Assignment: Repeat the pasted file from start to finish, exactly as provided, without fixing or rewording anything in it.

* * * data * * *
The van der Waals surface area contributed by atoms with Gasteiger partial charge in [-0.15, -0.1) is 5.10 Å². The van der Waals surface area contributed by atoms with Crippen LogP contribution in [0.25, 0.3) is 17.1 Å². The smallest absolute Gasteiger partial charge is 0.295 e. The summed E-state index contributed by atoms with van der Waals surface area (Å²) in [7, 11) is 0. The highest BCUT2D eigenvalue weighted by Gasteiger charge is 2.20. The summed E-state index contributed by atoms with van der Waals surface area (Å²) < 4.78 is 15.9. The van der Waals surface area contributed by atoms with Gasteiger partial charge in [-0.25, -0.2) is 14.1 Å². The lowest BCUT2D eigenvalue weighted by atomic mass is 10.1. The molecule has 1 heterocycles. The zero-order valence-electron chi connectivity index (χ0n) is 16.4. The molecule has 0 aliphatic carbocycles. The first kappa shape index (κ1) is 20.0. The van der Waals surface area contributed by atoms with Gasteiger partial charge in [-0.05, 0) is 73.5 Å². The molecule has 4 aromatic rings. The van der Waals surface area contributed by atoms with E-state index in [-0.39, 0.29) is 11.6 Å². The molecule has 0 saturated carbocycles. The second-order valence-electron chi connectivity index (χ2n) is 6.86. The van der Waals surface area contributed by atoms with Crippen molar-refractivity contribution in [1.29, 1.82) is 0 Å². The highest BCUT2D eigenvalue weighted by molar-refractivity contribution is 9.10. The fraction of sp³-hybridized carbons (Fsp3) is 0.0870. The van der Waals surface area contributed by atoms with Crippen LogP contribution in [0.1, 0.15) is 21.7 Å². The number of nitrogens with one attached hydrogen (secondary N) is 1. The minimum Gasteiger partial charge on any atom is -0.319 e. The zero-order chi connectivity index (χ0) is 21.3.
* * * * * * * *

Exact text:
The van der Waals surface area contributed by atoms with Gasteiger partial charge in [-0.15, -0.1) is 5.10 Å². The van der Waals surface area contributed by atoms with Crippen LogP contribution in [0.25, 0.3) is 17.1 Å². The smallest absolute Gasteiger partial charge is 0.295 e. The summed E-state index contributed by atoms with van der Waals surface area (Å²) in [7, 11) is 0. The highest BCUT2D eigenvalue weighted by Gasteiger charge is 2.20. The summed E-state index contributed by atoms with van der Waals surface area (Å²) < 4.78 is 15.9. The van der Waals surface area contributed by atoms with Gasteiger partial charge in [-0.25, -0.2) is 14.1 Å². The lowest BCUT2D eigenvalue weighted by atomic mass is 10.1. The molecule has 1 heterocycles. The zero-order valence-electron chi connectivity index (χ0n) is 16.4. The molecule has 0 aliphatic carbocycles. The first kappa shape index (κ1) is 20.0. The van der Waals surface area contributed by atoms with Gasteiger partial charge in [-0.05, 0) is 73.5 Å². The molecule has 4 aromatic rings. The van der Waals surface area contributed by atoms with E-state index in [-0.39, 0.29) is 11.6 Å². The molecule has 0 saturated carbocycles. The second-order valence-electron chi connectivity index (χ2n) is 6.86. The van der Waals surface area contributed by atoms with Crippen molar-refractivity contribution in [1.29, 1.82) is 0 Å². The highest BCUT2D eigenvalue weighted by molar-refractivity contribution is 9.10. The fraction of sp³-hybridized carbons (Fsp3) is 0.0870. The van der Waals surface area contributed by atoms with Crippen LogP contribution in [0.1, 0.15) is 21.7 Å². The number of nitrogens with one attached hydrogen (secondary N) is 1. The minimum Gasteiger partial charge on any atom is -0.319 e. The zero-order chi connectivity index (χ0) is 21.3.